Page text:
It’s a bit embarrassing, but we’ve never done the full story on the seminal 1964 Pontiac GTO. Now if John Lloyd had posted more than just this one shot of this very original-appearing post coupe at the Cohort, I might have been forced to the task. But one shot is just not enough. So it will have to await another day. In the meanwhile, let’s consider this a preview, and a very nice one at that.
My Dad bought a new ’64 Pontiac Tempest wagon. It was white with a bright red interior. Like many new cars of it’s day, it was sparsely equipped. Just a 326 two barrel V8, auto, and of course an AM radio. I thought that it was the sportiest thing around. My Dad let me drive it around empty parking lots, just like in the Allen Jackson song “Drive.” The first year model GTO was very subtle in appearance, much like the reborn Holden based versions. Post sedans are a little lighter than the hardtops and are stiffer for better handling and are the choice of the serious street racer. I used to think these were too plain, but wish I had one now, I also wish I had that wagon now.
I’m not sure I would call the inaugural Goat all that subtle. Not with all those ‘GTO’ emblems slathered everywhere (not just one, but two per side).
The 1964 Pontiac GTO differed in the rear from the Tempest, one could say more than in the front and sides. It echoed the 1963 Pontiac Grand Prix vs. its Catalina sibling. The 1963 Grand Prix had hidden taillights instead of the Catalina’s which were in the ehds of the vestigial mini-fin fenders. The 1964 GTO had similar hidden taillights; the Tempest ones, like the 1963 Catalina’s, were in the ends of the rear fenders.
Oh, man… a blast from the past. This looks like exactly the same goat… dark blue with a blue/turquoise interior… with a 4 speed, only mine had larger wheel caps, not dog dish. 10mpg… tons o’fun…
I bought mine in June of 1971 for $550 and sold it in the spring of ’72 for $575, replacing it with a ’68 Ford Falcon that I remember having to clean a mountain of crumbled cookies that the PO’s little kids had accumulated out of the back seat. I recall reading a heads-up to owners of “muscle cars” that car folk forecasted a big interest in them and a coming steep incline in their resale value about two weeks after I sold it.
Car and Driver has a review on line for a ’64 Pontiac Tempest GTO Post Coupe, it’s even the same deep blue color. That car has a tuned tri power and 4 speed, and is an interesting read.
My parents bought this car(except for paint) new in ’64. I still own it. 68k miles.
I’m thinking the featured car is black, but the reflection of the bright blue sky appears to provide the navy cast.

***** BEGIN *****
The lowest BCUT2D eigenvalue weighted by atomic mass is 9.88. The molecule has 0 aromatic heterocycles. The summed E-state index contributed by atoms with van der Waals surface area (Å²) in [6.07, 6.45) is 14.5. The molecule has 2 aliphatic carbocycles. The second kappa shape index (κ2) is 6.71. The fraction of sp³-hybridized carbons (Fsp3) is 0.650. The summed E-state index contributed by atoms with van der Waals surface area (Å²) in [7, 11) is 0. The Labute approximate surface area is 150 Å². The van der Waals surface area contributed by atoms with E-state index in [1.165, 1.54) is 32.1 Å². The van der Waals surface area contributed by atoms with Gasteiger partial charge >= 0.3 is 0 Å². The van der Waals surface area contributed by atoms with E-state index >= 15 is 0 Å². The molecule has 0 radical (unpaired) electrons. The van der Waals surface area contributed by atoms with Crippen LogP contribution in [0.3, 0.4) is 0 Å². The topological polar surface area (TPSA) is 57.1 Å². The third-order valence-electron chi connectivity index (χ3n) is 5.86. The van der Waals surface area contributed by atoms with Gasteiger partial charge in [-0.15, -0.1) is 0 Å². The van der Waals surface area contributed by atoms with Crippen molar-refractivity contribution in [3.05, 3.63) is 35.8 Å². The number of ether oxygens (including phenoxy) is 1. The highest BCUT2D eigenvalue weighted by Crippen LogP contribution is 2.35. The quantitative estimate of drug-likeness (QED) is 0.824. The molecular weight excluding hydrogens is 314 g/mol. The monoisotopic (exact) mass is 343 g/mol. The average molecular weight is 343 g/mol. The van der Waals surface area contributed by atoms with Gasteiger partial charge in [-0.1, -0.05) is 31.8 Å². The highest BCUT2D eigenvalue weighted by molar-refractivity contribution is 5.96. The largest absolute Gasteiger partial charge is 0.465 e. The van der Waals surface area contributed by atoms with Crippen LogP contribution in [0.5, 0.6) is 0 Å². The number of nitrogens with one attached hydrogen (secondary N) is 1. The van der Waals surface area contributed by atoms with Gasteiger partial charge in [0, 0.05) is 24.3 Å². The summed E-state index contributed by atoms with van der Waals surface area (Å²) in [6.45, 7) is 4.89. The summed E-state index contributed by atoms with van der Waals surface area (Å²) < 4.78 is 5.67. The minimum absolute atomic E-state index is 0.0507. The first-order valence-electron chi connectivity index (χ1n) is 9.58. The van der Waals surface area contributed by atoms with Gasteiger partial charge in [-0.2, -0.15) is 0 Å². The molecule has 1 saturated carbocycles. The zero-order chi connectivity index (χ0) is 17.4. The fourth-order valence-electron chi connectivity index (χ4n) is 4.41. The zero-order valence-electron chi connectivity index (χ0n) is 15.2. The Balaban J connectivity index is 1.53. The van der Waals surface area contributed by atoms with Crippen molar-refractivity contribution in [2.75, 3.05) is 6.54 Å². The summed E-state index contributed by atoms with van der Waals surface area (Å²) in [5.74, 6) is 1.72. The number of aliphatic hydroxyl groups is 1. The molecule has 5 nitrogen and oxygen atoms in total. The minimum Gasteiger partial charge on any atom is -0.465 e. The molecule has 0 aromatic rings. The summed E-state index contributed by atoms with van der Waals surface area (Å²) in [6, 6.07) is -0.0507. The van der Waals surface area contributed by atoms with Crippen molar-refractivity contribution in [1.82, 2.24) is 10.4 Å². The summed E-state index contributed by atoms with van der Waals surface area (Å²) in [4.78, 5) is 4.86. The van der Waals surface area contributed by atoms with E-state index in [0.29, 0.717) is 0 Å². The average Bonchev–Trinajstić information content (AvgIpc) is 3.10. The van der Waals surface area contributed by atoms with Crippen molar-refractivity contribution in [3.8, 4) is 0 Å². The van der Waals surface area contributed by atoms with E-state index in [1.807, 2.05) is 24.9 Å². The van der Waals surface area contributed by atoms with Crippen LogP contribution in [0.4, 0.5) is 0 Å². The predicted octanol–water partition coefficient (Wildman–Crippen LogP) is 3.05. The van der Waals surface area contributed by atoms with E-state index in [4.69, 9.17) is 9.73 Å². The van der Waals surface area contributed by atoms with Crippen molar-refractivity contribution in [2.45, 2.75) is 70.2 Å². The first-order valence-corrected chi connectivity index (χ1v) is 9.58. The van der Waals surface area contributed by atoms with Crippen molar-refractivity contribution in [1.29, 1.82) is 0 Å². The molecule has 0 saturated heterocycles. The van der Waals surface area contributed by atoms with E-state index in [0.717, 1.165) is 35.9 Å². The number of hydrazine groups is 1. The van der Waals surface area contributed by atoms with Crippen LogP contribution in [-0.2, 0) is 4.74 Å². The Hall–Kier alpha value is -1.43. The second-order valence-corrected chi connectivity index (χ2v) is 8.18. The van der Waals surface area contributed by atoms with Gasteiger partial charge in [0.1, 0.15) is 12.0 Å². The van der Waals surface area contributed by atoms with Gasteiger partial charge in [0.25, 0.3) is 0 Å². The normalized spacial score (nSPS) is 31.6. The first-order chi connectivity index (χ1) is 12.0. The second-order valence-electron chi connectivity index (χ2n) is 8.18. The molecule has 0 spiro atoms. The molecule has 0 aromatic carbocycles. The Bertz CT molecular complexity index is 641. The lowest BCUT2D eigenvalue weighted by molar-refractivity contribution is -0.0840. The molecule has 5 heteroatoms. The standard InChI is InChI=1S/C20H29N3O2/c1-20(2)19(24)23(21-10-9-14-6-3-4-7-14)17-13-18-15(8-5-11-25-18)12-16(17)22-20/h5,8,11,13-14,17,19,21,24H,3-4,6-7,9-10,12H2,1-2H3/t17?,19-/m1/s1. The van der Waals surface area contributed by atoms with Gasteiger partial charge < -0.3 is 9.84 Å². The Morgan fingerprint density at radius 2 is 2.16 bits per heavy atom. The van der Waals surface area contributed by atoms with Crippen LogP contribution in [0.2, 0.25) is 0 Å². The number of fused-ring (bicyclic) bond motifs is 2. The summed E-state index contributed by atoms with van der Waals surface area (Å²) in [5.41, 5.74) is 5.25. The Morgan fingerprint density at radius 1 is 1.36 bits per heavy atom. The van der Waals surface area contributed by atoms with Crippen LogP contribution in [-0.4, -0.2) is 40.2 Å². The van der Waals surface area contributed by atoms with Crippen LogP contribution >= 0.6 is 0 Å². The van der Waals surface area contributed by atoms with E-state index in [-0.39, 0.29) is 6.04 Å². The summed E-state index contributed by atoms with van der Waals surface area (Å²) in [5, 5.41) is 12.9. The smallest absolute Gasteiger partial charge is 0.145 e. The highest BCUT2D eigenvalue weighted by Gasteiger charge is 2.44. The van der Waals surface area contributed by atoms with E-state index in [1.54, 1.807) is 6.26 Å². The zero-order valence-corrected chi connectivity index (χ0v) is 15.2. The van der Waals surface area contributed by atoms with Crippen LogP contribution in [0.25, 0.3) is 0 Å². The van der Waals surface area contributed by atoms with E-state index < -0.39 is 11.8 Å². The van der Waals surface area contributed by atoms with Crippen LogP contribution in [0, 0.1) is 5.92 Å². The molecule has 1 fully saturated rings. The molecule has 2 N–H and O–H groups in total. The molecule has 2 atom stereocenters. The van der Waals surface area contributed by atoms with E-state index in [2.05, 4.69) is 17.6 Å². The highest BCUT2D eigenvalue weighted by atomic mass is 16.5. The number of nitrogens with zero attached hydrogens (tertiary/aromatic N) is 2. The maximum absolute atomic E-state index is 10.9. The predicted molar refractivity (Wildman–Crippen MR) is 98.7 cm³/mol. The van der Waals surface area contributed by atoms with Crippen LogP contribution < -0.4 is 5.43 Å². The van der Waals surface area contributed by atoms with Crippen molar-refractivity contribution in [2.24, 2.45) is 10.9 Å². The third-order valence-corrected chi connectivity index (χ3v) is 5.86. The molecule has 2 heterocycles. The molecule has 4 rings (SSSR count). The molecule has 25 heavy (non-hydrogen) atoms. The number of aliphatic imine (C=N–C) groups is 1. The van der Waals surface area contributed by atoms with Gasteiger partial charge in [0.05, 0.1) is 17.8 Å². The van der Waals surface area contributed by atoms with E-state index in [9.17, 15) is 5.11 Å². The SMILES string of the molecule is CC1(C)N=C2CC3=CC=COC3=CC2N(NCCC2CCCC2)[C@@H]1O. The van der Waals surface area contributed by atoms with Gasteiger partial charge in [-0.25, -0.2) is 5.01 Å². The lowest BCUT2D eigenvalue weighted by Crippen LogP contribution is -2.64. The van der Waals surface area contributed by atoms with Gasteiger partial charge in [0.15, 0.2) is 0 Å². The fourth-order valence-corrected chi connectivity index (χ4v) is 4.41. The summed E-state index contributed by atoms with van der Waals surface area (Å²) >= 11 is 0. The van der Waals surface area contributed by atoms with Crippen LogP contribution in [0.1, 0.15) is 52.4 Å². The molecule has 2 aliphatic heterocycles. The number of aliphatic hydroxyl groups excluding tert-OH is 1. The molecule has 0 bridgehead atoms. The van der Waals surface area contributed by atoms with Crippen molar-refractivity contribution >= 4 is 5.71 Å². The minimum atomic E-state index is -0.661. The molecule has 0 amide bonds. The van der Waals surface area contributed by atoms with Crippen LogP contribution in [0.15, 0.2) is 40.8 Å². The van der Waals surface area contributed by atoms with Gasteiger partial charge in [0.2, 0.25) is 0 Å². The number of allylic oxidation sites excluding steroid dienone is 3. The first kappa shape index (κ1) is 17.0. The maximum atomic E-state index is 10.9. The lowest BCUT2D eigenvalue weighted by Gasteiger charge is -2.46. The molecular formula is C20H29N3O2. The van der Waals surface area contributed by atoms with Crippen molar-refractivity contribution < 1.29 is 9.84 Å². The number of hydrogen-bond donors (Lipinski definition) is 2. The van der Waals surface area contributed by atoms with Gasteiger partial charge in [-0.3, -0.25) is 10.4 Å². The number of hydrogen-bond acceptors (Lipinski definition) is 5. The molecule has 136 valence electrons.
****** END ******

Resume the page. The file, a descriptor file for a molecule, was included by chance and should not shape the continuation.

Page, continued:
Either way, a fine-looking example. For each model year of the first-generation A-body, Pontiac managed to provide the best styling.
Here is a photo of a Tempest Custom of the same year and body style, in much less pristine condition, parked at the Watkins Glen IndyCar race last September.
The dark navy blue (and dark green) colors that GM used in 1964-65 were so dark that they often looked black in everything but bright sunlight. The glint off the peak of that driver’s rear fender says dark blue to me.
I saw one of these several years ago at the Indiana welcome center rest area eastbound I-70 at Terra Haute on our way home from one of our numerous STL trips. It was red. Wifey and I really liked it and looked it over for quite a while before resuming our trip.
I never could understand why you would want a post sedan when hardtops were the rage.
Nevertheless, it was a beautiful car and I wouldn’t kick it out of my garage!
The inaugural 64 model is one of the few GTOs that I never spent any time around. A next door neighbor had a navy blue 65. Looking at that rear, it hits me how much improved the tail end of the 64 was.
That profile is sure familiar to a kid who grew up with a 64 Olds Cutlass hardtop. The one my parents bought new was a 442 in everything except the 4 speed and dual exhausts. I wish I had come of driving age before my mother sold it. As a passenger, that 4 bbl premium gas 330 seemed mighty quick.
A spoiled cousin got one of these new for his high school graduation. I was 14 at the time and boy was I impressed. It was a burnt orange/red with a black interior, no console. 3 speed manual. Had an AM radio with rear seat speaker, which were probably the only options. Had a great first ride in it. First time I was ever in a car at over 100 mph.
It was not long for this world as about two years later it was stolen and wrecked. Said cousin was getting married and replaced it with a used Catalina coupe.
Considering there wasn’t one single safety feature in those old goats, it’s a miracle that anyone survived even a mirror crash in one of those cars. What good were the optional seat belts if your head and torso got slammed into a very hard steering wheel with a non collapsing steering column? Not to mention a hard metal instrument panel with a cheap hard plastic rim around the gauge cluster. If there were rear passengers they’d get flung into the back of the front seats that didn’t lock in place forcing the front occupants forward in a crash! No head restraints, no guard beams in the flimsy doors, weak roof structures, useless bumpers, grossly inadequate 4 wheel drum brakes, single circuit master cylinders, slow imprecise steering, sloppy handling, harsh ride, 7MPG and gross polluters! Boy, those old GTOs were something else, eh? My 2016 Honda Accord V6 will eat up and spit out any GTO day and night and still get 30MPG without wreaking havoc on the environment!